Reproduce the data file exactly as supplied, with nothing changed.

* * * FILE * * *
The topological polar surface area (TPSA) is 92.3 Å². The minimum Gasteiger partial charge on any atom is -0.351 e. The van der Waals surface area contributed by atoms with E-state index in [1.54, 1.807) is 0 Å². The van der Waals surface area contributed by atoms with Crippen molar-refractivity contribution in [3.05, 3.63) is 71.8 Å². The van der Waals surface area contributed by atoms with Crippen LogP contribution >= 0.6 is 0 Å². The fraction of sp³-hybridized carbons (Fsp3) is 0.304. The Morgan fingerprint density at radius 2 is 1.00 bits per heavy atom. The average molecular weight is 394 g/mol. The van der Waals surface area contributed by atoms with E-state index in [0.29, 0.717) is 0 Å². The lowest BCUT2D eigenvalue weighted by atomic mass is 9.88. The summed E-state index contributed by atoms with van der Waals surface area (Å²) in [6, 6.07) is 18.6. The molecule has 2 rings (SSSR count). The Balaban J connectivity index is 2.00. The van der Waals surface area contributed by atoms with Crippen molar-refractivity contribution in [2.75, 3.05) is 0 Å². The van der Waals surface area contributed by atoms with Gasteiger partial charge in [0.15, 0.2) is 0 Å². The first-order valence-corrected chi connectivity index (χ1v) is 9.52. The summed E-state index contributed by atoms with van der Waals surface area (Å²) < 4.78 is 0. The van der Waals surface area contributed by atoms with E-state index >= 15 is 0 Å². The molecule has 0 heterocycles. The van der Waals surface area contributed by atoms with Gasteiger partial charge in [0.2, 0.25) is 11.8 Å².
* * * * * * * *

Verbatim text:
The topological polar surface area (TPSA) is 92.3 Å². The minimum Gasteiger partial charge on any atom is -0.351 e. The van der Waals surface area contributed by atoms with E-state index in [1.54, 1.807) is 0 Å². The van der Waals surface area contributed by atoms with Crippen molar-refractivity contribution in [3.05, 3.63) is 71.8 Å². The van der Waals surface area contributed by atoms with Crippen LogP contribution >= 0.6 is 0 Å². The fraction of sp³-hybridized carbons (Fsp3) is 0.304. The Morgan fingerprint density at radius 2 is 1.00 bits per heavy atom. The average molecular weight is 394 g/mol. The van der Waals surface area contributed by atoms with E-state index in [0.29, 0.717) is 0 Å². The lowest BCUT2D eigenvalue weighted by atomic mass is 9.88. The summed E-state index contributed by atoms with van der Waals surface area (Å²) in [6, 6.07) is 18.6. The molecule has 2 rings (SSSR count). The Balaban J connectivity index is 2.00. The van der Waals surface area contributed by atoms with Crippen molar-refractivity contribution in [2.75, 3.05) is 0 Å². The van der Waals surface area contributed by atoms with Gasteiger partial charge in [0.15, 0.2) is 0 Å². The first-order valence-corrected chi connectivity index (χ1v) is 9.52. The summed E-state index contributed by atoms with van der Waals surface area (Å²) < 4.78 is 0. The van der Waals surface area contributed by atoms with E-state index >= 15 is 0 Å². The molecule has 0 heterocycles. The van der Waals surface area contributed by atoms with Gasteiger partial charge in [0.2, 0.25) is 11.8 Å².